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By Tom Fitton
Independent voices from the The Washington Times Communities
Topic - Mackinac Center For Public Policy
In Michigan, a historic bastion of the nation's industrial unions, the legal battle over the state's new right-to-work law shows no signs of flagging.
Many are warning that the United States could become the next Greece. There is no need to look across the ocean to see a poorly governed area that is deep in debt and crumbling. Just look to Detroit.
Claims by union proponents that union-shop states beget higher incomes forget one little detail: the cost of living.
This just in: Hell freezes over, pigs fly, Jimmy Hoffa rises from the dead, joins labor protests at state capital.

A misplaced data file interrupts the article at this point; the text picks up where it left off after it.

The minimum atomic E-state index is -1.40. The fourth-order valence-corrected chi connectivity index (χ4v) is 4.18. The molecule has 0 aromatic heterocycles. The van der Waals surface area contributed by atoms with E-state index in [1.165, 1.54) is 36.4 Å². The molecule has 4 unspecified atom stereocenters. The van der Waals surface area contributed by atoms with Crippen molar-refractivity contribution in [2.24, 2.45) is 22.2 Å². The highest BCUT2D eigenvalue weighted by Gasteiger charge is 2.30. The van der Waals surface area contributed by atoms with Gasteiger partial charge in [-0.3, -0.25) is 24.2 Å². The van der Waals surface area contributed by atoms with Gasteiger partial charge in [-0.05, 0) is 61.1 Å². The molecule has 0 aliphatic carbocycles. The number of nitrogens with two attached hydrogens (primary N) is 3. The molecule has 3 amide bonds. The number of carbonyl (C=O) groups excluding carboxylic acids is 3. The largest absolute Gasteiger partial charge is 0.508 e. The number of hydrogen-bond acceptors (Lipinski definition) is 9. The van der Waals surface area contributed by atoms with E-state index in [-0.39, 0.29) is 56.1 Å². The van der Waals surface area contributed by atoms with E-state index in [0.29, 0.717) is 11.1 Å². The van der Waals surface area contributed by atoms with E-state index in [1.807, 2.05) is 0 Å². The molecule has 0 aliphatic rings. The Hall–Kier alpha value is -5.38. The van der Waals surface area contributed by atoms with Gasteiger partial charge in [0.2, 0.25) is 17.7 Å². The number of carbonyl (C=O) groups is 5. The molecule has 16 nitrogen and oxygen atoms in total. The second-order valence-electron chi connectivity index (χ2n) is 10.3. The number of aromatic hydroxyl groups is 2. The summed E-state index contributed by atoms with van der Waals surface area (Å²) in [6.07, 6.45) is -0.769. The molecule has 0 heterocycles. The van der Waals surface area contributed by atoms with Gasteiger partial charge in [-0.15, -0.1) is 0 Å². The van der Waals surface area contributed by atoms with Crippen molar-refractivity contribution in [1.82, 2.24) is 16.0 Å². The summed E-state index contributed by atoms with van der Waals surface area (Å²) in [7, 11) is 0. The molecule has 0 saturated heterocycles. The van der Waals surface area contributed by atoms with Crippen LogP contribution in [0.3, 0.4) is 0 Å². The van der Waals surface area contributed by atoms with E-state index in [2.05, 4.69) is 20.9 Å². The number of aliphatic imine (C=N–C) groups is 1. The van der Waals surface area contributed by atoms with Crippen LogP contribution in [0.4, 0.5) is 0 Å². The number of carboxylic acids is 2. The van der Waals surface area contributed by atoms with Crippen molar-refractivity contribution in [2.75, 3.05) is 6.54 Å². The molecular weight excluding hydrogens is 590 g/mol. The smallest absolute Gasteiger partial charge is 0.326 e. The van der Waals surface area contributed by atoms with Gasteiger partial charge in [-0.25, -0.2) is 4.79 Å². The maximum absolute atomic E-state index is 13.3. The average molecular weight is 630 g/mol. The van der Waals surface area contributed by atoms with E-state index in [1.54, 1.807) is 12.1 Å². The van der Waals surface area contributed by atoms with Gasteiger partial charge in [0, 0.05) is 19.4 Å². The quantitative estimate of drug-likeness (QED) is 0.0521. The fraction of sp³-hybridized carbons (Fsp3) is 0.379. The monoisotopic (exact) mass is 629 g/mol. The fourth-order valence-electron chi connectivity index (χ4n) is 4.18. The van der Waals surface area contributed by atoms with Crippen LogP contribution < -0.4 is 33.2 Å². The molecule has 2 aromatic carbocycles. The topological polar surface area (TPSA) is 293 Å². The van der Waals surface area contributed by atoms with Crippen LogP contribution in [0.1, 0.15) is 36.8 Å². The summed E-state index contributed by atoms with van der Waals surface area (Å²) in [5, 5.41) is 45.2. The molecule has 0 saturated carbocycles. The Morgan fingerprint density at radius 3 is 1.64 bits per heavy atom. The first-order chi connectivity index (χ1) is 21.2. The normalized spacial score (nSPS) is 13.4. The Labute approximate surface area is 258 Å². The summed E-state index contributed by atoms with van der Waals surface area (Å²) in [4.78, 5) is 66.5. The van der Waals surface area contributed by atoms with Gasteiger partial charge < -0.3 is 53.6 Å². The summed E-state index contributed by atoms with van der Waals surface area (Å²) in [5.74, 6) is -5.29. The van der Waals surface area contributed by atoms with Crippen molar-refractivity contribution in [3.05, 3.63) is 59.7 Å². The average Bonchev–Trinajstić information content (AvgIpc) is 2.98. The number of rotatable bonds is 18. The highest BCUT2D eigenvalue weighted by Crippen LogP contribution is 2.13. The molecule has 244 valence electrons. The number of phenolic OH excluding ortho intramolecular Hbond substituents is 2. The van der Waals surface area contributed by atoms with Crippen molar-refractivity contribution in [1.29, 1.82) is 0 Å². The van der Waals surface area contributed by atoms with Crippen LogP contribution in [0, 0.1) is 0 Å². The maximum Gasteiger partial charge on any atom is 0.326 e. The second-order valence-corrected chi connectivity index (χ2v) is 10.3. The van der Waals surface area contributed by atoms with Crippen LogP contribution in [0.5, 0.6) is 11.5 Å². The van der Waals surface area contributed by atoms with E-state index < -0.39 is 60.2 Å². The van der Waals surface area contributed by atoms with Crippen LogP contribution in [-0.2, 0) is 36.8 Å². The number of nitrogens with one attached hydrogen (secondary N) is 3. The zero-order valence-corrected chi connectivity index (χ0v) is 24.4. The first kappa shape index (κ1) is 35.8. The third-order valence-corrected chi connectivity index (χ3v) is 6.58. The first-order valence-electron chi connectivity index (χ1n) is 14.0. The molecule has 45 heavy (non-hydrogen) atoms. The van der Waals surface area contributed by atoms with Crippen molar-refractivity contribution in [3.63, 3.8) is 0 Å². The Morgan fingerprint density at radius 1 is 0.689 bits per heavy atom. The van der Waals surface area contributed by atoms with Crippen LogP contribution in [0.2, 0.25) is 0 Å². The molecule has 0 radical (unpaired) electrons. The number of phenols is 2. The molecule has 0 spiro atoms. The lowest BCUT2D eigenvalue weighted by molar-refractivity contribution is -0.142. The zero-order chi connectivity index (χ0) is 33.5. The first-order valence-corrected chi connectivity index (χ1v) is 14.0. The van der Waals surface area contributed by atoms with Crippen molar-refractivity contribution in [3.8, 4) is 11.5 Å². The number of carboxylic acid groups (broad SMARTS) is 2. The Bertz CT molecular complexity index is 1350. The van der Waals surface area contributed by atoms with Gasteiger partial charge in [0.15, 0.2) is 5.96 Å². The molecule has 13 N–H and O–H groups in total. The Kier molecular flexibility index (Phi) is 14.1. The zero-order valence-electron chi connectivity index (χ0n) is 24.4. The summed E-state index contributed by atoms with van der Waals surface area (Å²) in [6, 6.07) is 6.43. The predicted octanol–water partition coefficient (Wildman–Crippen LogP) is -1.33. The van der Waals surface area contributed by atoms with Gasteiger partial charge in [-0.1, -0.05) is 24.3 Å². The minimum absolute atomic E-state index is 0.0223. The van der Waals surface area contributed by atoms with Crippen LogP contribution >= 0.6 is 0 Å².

The first shot in the fierce battle over a new right-to-work law that has consumed this state in recent days was fired across the border in Indiana 10 months ago.
They have been playing defense elsewhere across the Midwest, but labor unions in Michigan have gone on the attack with a proposed first-in-the-nation amendment to the state constitution that would enshrine a right to collective bargaining for public -- and private-sector workers -- and invalidate any past or future laws to the contrary.
When Boeing opened a $750 million plant in South Carolina - triggering a legal battle with the National Labor Relations Board - it became Exhibit A for why job creation is more likely to occur in states where union membership is optional.